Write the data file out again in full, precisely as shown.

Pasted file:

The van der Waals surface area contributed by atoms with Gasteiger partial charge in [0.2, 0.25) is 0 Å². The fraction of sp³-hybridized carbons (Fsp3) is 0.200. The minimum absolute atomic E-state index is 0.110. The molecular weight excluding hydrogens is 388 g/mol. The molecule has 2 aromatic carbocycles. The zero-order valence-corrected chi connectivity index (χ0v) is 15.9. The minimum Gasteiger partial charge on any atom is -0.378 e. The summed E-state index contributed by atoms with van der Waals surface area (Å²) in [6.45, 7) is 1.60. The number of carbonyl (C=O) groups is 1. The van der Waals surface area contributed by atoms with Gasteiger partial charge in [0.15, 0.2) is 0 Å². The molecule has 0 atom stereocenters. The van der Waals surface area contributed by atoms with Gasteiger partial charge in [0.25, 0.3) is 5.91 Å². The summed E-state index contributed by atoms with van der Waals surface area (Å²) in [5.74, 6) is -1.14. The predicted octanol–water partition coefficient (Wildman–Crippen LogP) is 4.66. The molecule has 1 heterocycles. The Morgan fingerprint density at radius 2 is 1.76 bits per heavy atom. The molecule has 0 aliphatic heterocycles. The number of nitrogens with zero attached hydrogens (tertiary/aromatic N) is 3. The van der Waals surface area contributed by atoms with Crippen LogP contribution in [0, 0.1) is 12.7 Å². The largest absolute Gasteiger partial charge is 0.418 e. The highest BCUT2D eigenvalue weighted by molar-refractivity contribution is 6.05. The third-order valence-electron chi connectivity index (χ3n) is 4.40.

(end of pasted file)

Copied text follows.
The van der Waals surface area contributed by atoms with Gasteiger partial charge in [0.2, 0.25) is 0 Å². The fraction of sp³-hybridized carbons (Fsp3) is 0.200. The minimum absolute atomic E-state index is 0.110. The molecular weight excluding hydrogens is 388 g/mol. The molecule has 2 aromatic carbocycles. The zero-order valence-corrected chi connectivity index (χ0v) is 15.9. The minimum Gasteiger partial charge on any atom is -0.378 e. The summed E-state index contributed by atoms with van der Waals surface area (Å²) in [6.45, 7) is 1.60. The number of carbonyl (C=O) groups is 1. The van der Waals surface area contributed by atoms with Gasteiger partial charge in [0.15, 0.2) is 0 Å². The molecule has 0 atom stereocenters. The van der Waals surface area contributed by atoms with Gasteiger partial charge in [0.25, 0.3) is 5.91 Å². The summed E-state index contributed by atoms with van der Waals surface area (Å²) in [5.74, 6) is -1.14. The predicted octanol–water partition coefficient (Wildman–Crippen LogP) is 4.66. The molecule has 1 heterocycles. The Morgan fingerprint density at radius 2 is 1.76 bits per heavy atom. The molecule has 0 aliphatic heterocycles. The number of nitrogens with zero attached hydrogens (tertiary/aromatic N) is 3. The van der Waals surface area contributed by atoms with Crippen LogP contribution in [0, 0.1) is 12.7 Å². The largest absolute Gasteiger partial charge is 0.418 e. The highest BCUT2D eigenvalue weighted by molar-refractivity contribution is 6.05. The third-order valence-electron chi connectivity index (χ3n) is 4.40.